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For a macOS software that works with fonts on the bash shell I need information about the installed fonts. To get the font information I use

system_profiler SPFontsDataType

This works fine on an English macOS. However when run on a German macOS it outputs everything in English, except the font style. And for compatibility I also need the font style in English.

Example German macOS:

Full Name: Times New Roman Fett
Family: Times New Roman
Style: Fett

Example English macOS:

Full Name: Times New Roman Bold
Family: Times New Roman
Style: Bold

I tried to set to change AppleLanguages in the defaults for system_profiler, but it didn't work. The output was still in German:

defaults write com.apple.systemprofiler AppleLanguages '("en-US","de-DE")'

defaults write com.apple.systemprofiler AppleLanguages -array "en-US" "de-DE"

However when I temporarily set the NSGlobalDomain to English it worked:

tempvalues=$(defaults read NSGlobalDomain AppleLanguages)
defaults write NSGlobalDomain AppleLanguages -array "en-US" 
system_profiler SPFontsDataType
defaults write NSGlobalDomain AppleLanguages "$tempvalues"

But isn't there a better approach than changing the NSGlobalDomain? Calling system_profiler takes a few seconds, so it might affect other programs too.

From the fonts I need: the full name, family, style, file name and location (=full path), version, copy protected field, embeddable field. All this info is available in SPFontsDataType.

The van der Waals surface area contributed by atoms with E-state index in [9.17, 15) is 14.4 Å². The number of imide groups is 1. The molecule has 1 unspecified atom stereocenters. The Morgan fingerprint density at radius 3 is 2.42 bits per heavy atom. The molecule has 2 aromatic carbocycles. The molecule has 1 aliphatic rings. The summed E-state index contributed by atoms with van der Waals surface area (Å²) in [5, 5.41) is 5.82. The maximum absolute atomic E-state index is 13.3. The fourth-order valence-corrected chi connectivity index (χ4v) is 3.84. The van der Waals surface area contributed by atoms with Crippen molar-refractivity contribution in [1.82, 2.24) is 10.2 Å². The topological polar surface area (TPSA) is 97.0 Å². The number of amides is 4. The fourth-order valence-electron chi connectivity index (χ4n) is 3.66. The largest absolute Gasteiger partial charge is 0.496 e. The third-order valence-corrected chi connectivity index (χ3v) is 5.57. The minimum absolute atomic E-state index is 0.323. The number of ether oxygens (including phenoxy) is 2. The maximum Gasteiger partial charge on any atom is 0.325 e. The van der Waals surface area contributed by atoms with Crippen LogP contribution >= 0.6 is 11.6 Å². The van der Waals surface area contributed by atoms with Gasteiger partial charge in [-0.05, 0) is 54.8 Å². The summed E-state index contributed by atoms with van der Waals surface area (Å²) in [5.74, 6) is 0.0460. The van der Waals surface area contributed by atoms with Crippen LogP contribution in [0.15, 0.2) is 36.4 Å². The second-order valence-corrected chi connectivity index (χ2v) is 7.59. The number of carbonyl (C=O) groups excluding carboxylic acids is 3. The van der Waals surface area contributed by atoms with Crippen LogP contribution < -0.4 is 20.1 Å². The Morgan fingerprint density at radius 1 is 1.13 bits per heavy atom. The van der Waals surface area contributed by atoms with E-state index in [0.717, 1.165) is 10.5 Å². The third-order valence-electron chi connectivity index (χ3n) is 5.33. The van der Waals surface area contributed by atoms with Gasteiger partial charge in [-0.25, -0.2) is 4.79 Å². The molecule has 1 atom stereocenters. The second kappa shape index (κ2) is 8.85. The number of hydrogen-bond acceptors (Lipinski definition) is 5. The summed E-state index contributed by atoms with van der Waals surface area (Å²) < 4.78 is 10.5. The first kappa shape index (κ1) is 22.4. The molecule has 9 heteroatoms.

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  • It would be useful if you would list the information you're trying to obtain (and even why the app needs it).
    – benwiggy
    Sep 22 at 13:15

1 Answer 1

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I'd suggest it's much easier to use NSFontManager than trying to use the localised information from System Profiler.

Here's a Swift script that produces a list of the PostScript names of every installed font.

#!/usr/bin/swift    
import AppKit
    
    let manager = NSFontManager.shared
    let fontList = manager.availableFonts
    
    print (fontList)

If you just want to check whether a particular font is installed, then there are easy ways of doing that.

However, this is straying into software development, which is off-topic here, and for which Stack Overflow is more appropriate.

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  • Thank you, but as far as I know NSFontManager doesn't return all necessary font info. For example the file name or the font version string is not available. That's why we use SPFontsDataType.
    – mart5
    Sep 22 at 13:01
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    @mart5 This is why it's important to explain what you're trying to achieve, rather than what you're doing. Ask "I need to get the following information".
    – benwiggy
    Sep 22 at 13:13
  • I read this entry before posting the question: apple.stackexchange.com/questions/159064 That's why I landed here and not in Stack Overflow. And I had hoped there was a similar simple solution.
    – mart5
    Sep 22 at 19:40

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